On February 18, I attended a Focus Group Workshop conducted by Dr. Courtney “Vail” Fletcher, assistant communication professor at the University of Portland. There were about 20 students in attendance, each volunteering their time to learn how to conduct a focus group and be a part of her research study.
The meeting lasted for about an hour and a half, covering the “Do’s and Don’ts” of qualitative focus group research.
I’ve taken small groups classes and volunteered facilitating small group discussions for a couple years during my studies at UP. So, I assumed I would know most of the facilitation etiquette and procedures of conducting a focus group.
Boy, was I wrong.
My background in small group facilitation did help me to understand and visualize what would be expected for a focus group facilitator, but the two are very different.
Here is a list of the similarities:
1. A facilitator must be a neutral party member.
As a facilitator, you cannot voice your own personal opinion, NO MATTER WHAT.
You can validate and thank people for their contributions, but do not qualify them by saying, “I like that,” and “yes, I agree” or “No, I don’t agree with that…”
2. When taking notes, be accurate.
Write down the information given by the group in their exact words. This makes the volunteers feel like their voices are being heard and their opinions are validated.
In focus groups, this also helps to keep the data consistent.
3. Set ground rules
Ground rules need to be established in the beginning before any discussion occurs.
Groups should range from 6-12 people.
For focus groups, the reason is to make sure the data is consistent. Having too many members also makes the project a bit overwhelming. You need to have exactly 6-12 people for the group to start.
For regular small group discussions, managing up to ten people is hard enough. I’d actually advise having no more than ten in a small group at a time.
4. Have a partner.
The reason is to make sure the notes are taken accurately through cross referencing and double checking. This also ensures you and your partner stays neutral.
Having a partner also lightens the load when controlling the group.
5. Be an active listener.
Don’t ask your question and then not look like you aren’t paying attention. Give those speaking your undivided attention.
This makes the volunteers feel like their opinions matter and they aren’t wasting their time.
It creates an inclusive environment where they feel comfortable to speak. Focus groups often deal with personal and difficult topics; so, this is very important to maintain throughout the discussion.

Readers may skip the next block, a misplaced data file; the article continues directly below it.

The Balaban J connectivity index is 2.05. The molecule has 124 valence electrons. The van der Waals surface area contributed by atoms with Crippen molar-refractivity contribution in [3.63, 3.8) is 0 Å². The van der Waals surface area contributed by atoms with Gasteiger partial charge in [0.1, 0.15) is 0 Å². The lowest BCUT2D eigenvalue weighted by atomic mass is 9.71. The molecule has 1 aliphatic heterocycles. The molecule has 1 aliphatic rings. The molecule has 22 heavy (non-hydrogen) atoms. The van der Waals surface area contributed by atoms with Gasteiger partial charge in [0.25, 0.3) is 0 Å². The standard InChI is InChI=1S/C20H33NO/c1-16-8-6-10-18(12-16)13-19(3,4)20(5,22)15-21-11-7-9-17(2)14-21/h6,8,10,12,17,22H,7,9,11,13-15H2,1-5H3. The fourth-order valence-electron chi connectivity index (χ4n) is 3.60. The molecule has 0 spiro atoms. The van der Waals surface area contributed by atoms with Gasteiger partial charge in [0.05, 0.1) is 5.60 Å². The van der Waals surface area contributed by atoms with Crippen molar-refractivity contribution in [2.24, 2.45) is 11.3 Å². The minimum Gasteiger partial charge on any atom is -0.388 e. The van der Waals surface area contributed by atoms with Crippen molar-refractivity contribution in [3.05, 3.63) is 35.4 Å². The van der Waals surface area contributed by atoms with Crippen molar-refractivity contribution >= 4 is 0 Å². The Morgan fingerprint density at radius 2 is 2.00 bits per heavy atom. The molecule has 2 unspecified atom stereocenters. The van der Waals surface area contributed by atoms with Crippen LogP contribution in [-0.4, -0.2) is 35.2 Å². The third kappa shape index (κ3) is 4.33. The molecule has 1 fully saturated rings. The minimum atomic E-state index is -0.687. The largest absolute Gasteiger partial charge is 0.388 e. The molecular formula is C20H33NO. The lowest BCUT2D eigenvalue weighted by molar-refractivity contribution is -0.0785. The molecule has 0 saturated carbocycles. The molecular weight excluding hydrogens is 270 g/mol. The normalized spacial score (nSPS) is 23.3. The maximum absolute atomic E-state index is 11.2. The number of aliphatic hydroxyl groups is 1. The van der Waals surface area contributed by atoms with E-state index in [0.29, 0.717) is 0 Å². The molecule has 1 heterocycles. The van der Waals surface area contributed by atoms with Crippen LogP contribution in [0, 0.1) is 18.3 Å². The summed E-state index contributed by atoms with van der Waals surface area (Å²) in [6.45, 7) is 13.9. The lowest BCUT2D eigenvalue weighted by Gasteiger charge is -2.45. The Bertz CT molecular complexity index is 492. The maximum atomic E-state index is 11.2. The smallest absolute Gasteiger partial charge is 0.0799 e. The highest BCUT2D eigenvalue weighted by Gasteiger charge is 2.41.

Now for the differences:
1. Script or no script?
Focus groups are all about scripts.
You need to prepare and read off your script throughout the entire process. Any word or response out of script could hurt your data collection because it may change your volunteer’s reactions. It could also shift the conversation into a specific or different tangent. The conversation has to arrive at their conclusions organically and without outside influence.
Small groups use scripts mostly as outlines for flow and conversation starters.
These outlines help facilitators with timing, making sure they hit all the key questions they wanted to address, and have any prompt questions in case the group runs out of material to talk about. Small groups can get away with ad lib and on-the-fly responses. Facilitators are allowed to offer clarifying questions and provide factual evidence.
2. Video or no Video?
Focus groups ABSOLUTELY NEED TO VIDEO TAPE THEIR SESSIONS.
If you don’t, your entire discussion is wasted and cannot be used. Transcripts are word-for-word without fail.
Small groups don’t have to keep precise documentation.
They mostly look for overarching concerns and topic questions to pursue. Be as precise with your records as possible, mostly to make the group feel like their voices are being heard. Creating an inclusive environment is one of the main facilitator focuses.
3. Empathy or Sympathy?
Focus groups allow facilitator sympathy, but you absolutely need to stay neutral.
So, crying is A BIG FAT NO-NO. Sympathize and humanize the discussion, but do not look and act unprofessional by crying your eyes out after hearing an incredibly sad story. The actual storyteller may find it an overreaction. Or they may find it invigorating. Either way, it can hurt the consistency of the data collection variables.
Small groups allow sympathy and you can empathize to a degree.
As long as you can remain professional and keep yourself from voicing your opinion, then you can get away with it. But still, don’t cry like a baby. Someone may feel uncomfortable, hurting the inclusive environment you are trying to achieve.
By the end of the meeting, I felt invigorated and ready to try out my first facilitation session. I was assigned two groups, a partner, and told to stay in touch for the next big update.
I’m extremely excited and I hope my notes on Fletcher’s Focus Group Workshop has motivated you to look into qualitative research too.